January 24, 2011 § 2 Comments
One of the simplest tasks of a trial lawyer is to get a photograph admitted into evidence, but I have seen some painful exercises as lawyers strive mightily against repeated objections in their task.
Only two things are required to be shown:
- That the witness knows relevant facts about the scene or objects represented in the photo; and
- That he or she can say that it correctly and accurately portrays those facts (or, as many of us say, “It is a true and accurate depiction …”).
It is not necessary for the witness to establish the date when the photograph was taken because it does not matter what date it was taken if the condition is unchanged. It is not required that the witness describe how the camera mechanism was properly calibrated, or to establish a chain of custody or any other such thing, although I did have a chancellor years ago sustain objection after objection until I guessed that he was requiring me to ask the witness to identify who took the photos. But that judge was in error; who took the photos is not relevant to admissibility. All that is necessary is for the witness to establish knowledge of the matters depicted and to affirm that the photo does truly and accuractely depict the conditions he observed.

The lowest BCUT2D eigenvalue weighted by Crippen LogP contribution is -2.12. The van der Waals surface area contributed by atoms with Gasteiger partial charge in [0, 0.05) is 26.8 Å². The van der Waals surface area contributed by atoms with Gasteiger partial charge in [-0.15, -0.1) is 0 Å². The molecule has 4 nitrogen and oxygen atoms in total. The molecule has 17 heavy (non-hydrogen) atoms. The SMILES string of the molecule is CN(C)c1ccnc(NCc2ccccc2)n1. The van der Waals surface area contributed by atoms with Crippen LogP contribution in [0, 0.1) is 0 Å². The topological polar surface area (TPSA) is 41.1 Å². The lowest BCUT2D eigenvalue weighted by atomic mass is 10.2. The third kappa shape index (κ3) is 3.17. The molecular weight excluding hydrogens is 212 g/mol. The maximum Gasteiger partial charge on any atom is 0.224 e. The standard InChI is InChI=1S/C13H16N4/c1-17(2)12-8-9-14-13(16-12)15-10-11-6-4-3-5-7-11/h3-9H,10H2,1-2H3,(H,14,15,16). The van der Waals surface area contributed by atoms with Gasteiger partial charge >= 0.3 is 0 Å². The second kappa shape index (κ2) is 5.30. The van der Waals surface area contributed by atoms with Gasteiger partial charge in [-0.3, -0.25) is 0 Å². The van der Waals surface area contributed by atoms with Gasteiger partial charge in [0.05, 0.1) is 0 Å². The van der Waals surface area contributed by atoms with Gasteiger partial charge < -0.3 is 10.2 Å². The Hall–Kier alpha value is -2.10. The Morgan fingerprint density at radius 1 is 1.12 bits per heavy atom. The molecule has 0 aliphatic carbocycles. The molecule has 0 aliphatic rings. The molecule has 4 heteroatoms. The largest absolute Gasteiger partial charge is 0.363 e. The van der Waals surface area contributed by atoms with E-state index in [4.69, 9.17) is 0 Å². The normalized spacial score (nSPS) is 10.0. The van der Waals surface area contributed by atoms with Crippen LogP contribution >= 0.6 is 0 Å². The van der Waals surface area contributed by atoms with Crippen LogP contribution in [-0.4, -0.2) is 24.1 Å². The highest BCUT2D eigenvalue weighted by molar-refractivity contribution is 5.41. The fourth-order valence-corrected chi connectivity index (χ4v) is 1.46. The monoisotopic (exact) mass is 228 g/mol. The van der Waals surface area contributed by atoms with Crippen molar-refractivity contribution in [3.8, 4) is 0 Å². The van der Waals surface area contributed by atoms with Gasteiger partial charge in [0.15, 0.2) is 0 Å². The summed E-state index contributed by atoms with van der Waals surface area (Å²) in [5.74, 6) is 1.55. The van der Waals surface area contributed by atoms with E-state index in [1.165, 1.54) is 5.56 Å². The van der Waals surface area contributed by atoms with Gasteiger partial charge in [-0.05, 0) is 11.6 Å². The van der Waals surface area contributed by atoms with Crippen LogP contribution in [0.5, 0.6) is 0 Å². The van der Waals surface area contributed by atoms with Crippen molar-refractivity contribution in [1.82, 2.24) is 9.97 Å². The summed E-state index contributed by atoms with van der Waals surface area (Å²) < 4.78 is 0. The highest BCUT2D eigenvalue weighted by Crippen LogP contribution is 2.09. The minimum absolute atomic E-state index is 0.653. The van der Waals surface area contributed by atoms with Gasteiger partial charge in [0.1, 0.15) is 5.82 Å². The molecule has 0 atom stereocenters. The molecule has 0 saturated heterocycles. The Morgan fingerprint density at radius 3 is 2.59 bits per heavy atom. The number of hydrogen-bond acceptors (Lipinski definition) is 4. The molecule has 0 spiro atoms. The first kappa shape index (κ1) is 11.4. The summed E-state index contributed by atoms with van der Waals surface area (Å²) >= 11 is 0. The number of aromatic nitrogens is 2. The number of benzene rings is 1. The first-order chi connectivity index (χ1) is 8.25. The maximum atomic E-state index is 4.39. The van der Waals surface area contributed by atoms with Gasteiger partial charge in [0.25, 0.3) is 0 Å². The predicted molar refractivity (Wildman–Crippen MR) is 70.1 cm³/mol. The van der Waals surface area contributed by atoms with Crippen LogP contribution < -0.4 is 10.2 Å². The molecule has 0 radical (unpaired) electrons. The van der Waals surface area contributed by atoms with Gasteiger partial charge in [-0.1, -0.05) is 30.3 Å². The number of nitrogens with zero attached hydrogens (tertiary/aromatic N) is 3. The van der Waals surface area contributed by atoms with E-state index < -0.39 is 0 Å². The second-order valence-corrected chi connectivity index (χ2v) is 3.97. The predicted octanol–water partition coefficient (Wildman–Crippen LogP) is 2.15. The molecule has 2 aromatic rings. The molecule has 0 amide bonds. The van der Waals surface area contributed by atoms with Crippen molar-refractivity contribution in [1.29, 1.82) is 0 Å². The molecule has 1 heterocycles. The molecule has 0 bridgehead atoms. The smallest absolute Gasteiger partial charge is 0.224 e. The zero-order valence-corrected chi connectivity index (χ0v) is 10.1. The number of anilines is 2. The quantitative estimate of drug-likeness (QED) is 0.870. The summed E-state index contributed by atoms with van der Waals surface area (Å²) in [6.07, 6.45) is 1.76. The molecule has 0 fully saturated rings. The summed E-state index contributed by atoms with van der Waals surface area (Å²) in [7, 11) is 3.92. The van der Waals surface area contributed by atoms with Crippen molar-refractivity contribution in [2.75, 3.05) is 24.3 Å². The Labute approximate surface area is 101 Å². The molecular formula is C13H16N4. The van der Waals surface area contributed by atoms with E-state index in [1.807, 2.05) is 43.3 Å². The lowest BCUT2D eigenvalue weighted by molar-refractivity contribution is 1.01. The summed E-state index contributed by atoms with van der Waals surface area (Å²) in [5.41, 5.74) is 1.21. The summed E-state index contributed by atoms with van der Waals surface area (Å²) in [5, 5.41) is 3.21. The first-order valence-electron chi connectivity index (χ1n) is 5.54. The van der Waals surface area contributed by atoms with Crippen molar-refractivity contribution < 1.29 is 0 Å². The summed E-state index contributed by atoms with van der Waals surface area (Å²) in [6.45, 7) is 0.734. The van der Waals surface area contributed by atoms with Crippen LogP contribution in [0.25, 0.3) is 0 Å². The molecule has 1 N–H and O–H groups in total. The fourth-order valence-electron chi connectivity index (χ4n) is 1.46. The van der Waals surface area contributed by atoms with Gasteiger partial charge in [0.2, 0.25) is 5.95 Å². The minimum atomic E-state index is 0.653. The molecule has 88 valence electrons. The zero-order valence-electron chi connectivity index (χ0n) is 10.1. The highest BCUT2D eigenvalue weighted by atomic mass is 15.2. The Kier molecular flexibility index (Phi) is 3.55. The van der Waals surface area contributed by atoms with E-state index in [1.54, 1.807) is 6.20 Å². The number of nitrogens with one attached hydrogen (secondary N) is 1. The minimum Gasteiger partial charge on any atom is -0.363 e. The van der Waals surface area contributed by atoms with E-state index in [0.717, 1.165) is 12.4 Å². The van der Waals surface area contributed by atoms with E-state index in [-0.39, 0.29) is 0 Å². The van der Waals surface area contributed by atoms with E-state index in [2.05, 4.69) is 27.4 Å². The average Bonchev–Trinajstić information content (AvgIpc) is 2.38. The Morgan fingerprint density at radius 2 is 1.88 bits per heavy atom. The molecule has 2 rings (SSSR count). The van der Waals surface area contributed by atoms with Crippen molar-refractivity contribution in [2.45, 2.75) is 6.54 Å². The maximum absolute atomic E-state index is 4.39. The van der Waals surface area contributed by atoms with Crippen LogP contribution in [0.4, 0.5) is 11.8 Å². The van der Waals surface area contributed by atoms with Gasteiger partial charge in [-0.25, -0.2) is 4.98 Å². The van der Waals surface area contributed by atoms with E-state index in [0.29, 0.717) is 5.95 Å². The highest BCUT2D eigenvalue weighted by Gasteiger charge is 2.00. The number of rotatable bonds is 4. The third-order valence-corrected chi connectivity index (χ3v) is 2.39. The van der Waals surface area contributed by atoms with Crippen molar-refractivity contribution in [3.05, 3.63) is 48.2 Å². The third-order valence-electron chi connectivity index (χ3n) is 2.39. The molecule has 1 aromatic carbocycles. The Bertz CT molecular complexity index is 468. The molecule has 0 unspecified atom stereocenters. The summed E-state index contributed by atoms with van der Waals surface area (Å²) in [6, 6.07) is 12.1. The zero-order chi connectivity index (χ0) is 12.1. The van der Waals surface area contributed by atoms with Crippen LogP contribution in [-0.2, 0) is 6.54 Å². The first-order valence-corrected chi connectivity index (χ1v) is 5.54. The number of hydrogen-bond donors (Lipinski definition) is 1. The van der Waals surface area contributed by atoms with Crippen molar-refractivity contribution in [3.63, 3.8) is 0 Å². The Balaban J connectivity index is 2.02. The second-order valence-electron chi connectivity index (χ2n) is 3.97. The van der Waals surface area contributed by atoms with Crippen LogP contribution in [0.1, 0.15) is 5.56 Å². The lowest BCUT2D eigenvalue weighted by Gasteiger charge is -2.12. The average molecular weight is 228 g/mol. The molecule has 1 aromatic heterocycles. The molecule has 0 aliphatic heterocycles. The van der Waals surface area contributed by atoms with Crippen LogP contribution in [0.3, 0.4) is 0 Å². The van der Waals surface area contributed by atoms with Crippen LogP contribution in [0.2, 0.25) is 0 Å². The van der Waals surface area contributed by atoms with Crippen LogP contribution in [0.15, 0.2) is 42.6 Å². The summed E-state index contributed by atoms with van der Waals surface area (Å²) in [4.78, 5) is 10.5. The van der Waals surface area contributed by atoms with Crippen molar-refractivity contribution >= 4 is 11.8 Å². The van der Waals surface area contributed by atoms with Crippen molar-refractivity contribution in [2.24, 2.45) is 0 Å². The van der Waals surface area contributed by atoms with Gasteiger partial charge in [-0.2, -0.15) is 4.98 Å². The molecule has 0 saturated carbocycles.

Q. Where is the field located where the body you described was found?
A. Adjacent to my farm house.
Q. Are you familiar with that field?
A. Yes, I am in and around that field every day.
Q. Did you observe the field on the day that the body was found, and in particular the area where it was found?
A. Yes, it was I who found the body while I was working in that field.
Q. Let me show you a photograph and ask you if you can tell me what it shows.
A. This is a picture of the field.
Q. Is this picture a true and accurate depiction of the condition of the field that you observed on that day?
Then offer it into evidence.
I hope this helps.